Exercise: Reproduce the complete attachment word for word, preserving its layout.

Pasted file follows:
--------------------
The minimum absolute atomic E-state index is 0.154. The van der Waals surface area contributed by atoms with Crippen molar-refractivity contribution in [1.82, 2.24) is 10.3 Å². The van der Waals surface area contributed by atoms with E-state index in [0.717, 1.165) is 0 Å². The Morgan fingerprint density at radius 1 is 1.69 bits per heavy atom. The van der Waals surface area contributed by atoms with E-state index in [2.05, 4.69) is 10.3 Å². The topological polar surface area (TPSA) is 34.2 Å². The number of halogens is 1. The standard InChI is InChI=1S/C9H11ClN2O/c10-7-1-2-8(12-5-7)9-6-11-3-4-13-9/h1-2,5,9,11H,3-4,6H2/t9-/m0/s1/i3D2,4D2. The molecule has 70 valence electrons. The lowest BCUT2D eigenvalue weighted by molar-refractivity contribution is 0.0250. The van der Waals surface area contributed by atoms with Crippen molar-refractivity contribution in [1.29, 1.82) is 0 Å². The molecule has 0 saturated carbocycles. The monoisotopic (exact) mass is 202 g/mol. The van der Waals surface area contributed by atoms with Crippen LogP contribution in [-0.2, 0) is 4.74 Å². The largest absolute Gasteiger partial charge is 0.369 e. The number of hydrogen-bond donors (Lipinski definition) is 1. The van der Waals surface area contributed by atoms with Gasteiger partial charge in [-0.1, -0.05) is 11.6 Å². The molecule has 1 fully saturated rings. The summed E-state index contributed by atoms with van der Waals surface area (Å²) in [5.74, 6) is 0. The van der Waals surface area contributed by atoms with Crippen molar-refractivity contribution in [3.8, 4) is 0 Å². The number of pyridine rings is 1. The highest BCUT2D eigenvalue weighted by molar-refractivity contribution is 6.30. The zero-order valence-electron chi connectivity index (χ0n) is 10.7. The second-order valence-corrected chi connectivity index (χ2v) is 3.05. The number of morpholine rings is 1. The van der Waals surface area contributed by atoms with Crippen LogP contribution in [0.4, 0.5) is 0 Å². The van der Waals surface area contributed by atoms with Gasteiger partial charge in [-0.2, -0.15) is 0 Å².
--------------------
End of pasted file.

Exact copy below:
The minimum absolute atomic E-state index is 0.154. The van der Waals surface area contributed by atoms with Crippen molar-refractivity contribution in [1.82, 2.24) is 10.3 Å². The van der Waals surface area contributed by atoms with E-state index in [0.717, 1.165) is 0 Å². The Morgan fingerprint density at radius 1 is 1.69 bits per heavy atom. The van der Waals surface area contributed by atoms with E-state index in [2.05, 4.69) is 10.3 Å². The topological polar surface area (TPSA) is 34.2 Å². The number of halogens is 1. The standard InChI is InChI=1S/C9H11ClN2O/c10-7-1-2-8(12-5-7)9-6-11-3-4-13-9/h1-2,5,9,11H,3-4,6H2/t9-/m0/s1/i3D2,4D2. The molecule has 70 valence electrons. The lowest BCUT2D eigenvalue weighted by molar-refractivity contribution is 0.0250. The van der Waals surface area contributed by atoms with Crippen molar-refractivity contribution in [1.29, 1.82) is 0 Å². The molecule has 0 saturated carbocycles. The monoisotopic (exact) mass is 202 g/mol. The van der Waals surface area contributed by atoms with Crippen LogP contribution in [-0.2, 0) is 4.74 Å². The largest absolute Gasteiger partial charge is 0.369 e. The number of hydrogen-bond donors (Lipinski definition) is 1. The van der Waals surface area contributed by atoms with Gasteiger partial charge in [-0.1, -0.05) is 11.6 Å². The molecule has 1 fully saturated rings. The summed E-state index contributed by atoms with van der Waals surface area (Å²) in [5.74, 6) is 0. The van der Waals surface area contributed by atoms with Crippen molar-refractivity contribution in [3.8, 4) is 0 Å². The number of pyridine rings is 1. The highest BCUT2D eigenvalue weighted by molar-refractivity contribution is 6.30. The zero-order valence-electron chi connectivity index (χ0n) is 10.7. The second-order valence-corrected chi connectivity index (χ2v) is 3.05. The number of morpholine rings is 1. The van der Waals surface area contributed by atoms with Crippen LogP contribution in [0.4, 0.5) is 0 Å². The van der Waals surface area contributed by atoms with Gasteiger partial charge in [-0.2, -0.15) is 0 Å².